Price is a reflection of supply and demand
Our USB sticks rely on D-Ram memory chips to be fully functional. The main suppliers of these chips are located in Hong Kong, Shenzhen and Taiwan. Every set period these suppliers decide on how many memory chips they are going to make for the coming period. This decision is based on a prediction of the demand.
In layman’s terms; if there are too many chips produced, then the prices will go down the moment suppliers cannot get rid of their last stock. In that case supply exceeds the demand. It also works this way visa versa. When a shortage of memory chips is produced to meet the demand, prices will rise because buyers will compete for them. In this case demand exceeds the supply.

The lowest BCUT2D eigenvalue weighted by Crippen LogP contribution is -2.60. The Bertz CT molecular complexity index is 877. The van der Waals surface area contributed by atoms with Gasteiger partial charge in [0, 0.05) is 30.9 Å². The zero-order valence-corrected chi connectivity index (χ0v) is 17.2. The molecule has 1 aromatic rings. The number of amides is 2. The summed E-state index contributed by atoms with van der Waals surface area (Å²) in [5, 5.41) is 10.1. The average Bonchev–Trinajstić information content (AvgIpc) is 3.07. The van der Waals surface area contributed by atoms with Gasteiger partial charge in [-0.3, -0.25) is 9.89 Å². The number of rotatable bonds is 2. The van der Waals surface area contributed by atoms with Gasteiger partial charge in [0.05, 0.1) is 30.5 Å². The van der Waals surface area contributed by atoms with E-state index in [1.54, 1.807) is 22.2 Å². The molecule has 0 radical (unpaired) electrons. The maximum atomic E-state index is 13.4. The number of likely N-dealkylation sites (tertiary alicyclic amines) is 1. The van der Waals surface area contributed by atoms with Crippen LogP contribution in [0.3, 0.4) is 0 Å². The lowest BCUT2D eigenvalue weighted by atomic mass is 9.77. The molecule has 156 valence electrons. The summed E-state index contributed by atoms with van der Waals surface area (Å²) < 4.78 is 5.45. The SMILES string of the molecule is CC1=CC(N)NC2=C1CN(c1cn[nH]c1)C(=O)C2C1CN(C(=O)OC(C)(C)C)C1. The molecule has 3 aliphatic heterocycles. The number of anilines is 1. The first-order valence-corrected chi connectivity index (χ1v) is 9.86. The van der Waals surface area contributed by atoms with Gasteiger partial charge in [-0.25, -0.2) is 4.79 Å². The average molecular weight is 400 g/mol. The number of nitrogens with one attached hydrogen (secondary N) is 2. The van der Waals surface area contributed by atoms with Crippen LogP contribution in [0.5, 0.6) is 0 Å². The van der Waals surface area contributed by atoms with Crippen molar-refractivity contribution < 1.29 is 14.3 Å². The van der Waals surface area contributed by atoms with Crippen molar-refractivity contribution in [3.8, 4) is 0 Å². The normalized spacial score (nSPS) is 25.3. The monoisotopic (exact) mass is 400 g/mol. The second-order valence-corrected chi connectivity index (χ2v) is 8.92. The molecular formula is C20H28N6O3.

The total requests of memory chips are far more than what the factories expected at the beginning of this period. Therefor the USB stick market is short on chips and has to buy in at a higher price.
An important note is that phones and certain computers use the same memory chips. You can imagine how much volume these factories have to consider producing.
One factor that probably has a major role in the high prices of this moment is the Samsung Galaxy Note 7 call back. This phone is being called back because of the continuously exploding batteries. So now Samsung have to reproduce their entire line of this model, which means buying in millions of memory chips. This has resulted in an unexpected shortage of supply.
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